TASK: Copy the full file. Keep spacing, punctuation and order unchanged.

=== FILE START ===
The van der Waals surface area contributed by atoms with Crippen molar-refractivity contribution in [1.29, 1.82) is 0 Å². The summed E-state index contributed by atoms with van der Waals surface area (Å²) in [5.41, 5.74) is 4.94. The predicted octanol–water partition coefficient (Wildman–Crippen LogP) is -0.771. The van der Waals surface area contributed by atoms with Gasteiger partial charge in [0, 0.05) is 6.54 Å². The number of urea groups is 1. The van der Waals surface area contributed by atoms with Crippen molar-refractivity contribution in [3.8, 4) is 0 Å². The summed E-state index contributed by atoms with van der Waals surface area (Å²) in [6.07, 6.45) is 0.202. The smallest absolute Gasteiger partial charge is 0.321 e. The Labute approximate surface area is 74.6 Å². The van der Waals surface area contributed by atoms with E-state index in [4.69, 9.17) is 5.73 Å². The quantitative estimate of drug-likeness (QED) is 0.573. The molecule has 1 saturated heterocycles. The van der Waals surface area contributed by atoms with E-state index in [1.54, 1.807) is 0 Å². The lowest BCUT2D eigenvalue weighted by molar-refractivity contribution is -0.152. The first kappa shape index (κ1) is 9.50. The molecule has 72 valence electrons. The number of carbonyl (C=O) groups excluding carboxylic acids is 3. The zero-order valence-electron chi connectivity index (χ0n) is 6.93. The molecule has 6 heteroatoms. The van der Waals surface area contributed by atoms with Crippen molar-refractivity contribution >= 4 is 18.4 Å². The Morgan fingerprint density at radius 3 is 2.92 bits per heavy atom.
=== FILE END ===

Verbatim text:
The van der Waals surface area contributed by atoms with Crippen molar-refractivity contribution in [1.29, 1.82) is 0 Å². The summed E-state index contributed by atoms with van der Waals surface area (Å²) in [5.41, 5.74) is 4.94. The predicted octanol–water partition coefficient (Wildman–Crippen LogP) is -0.771. The van der Waals surface area contributed by atoms with Gasteiger partial charge in [0, 0.05) is 6.54 Å². The number of urea groups is 1. The van der Waals surface area contributed by atoms with Crippen molar-refractivity contribution in [3.8, 4) is 0 Å². The summed E-state index contributed by atoms with van der Waals surface area (Å²) in [6.07, 6.45) is 0.202. The smallest absolute Gasteiger partial charge is 0.321 e. The Labute approximate surface area is 74.6 Å². The van der Waals surface area contributed by atoms with E-state index in [4.69, 9.17) is 5.73 Å². The quantitative estimate of drug-likeness (QED) is 0.573. The molecule has 1 saturated heterocycles. The van der Waals surface area contributed by atoms with E-state index in [1.54, 1.807) is 0 Å². The lowest BCUT2D eigenvalue weighted by molar-refractivity contribution is -0.152. The first kappa shape index (κ1) is 9.50. The molecule has 72 valence electrons. The number of carbonyl (C=O) groups excluding carboxylic acids is 3. The zero-order valence-electron chi connectivity index (χ0n) is 6.93. The molecule has 6 heteroatoms. The van der Waals surface area contributed by atoms with Crippen molar-refractivity contribution >= 4 is 18.4 Å². The Morgan fingerprint density at radius 3 is 2.92 bits per heavy atom.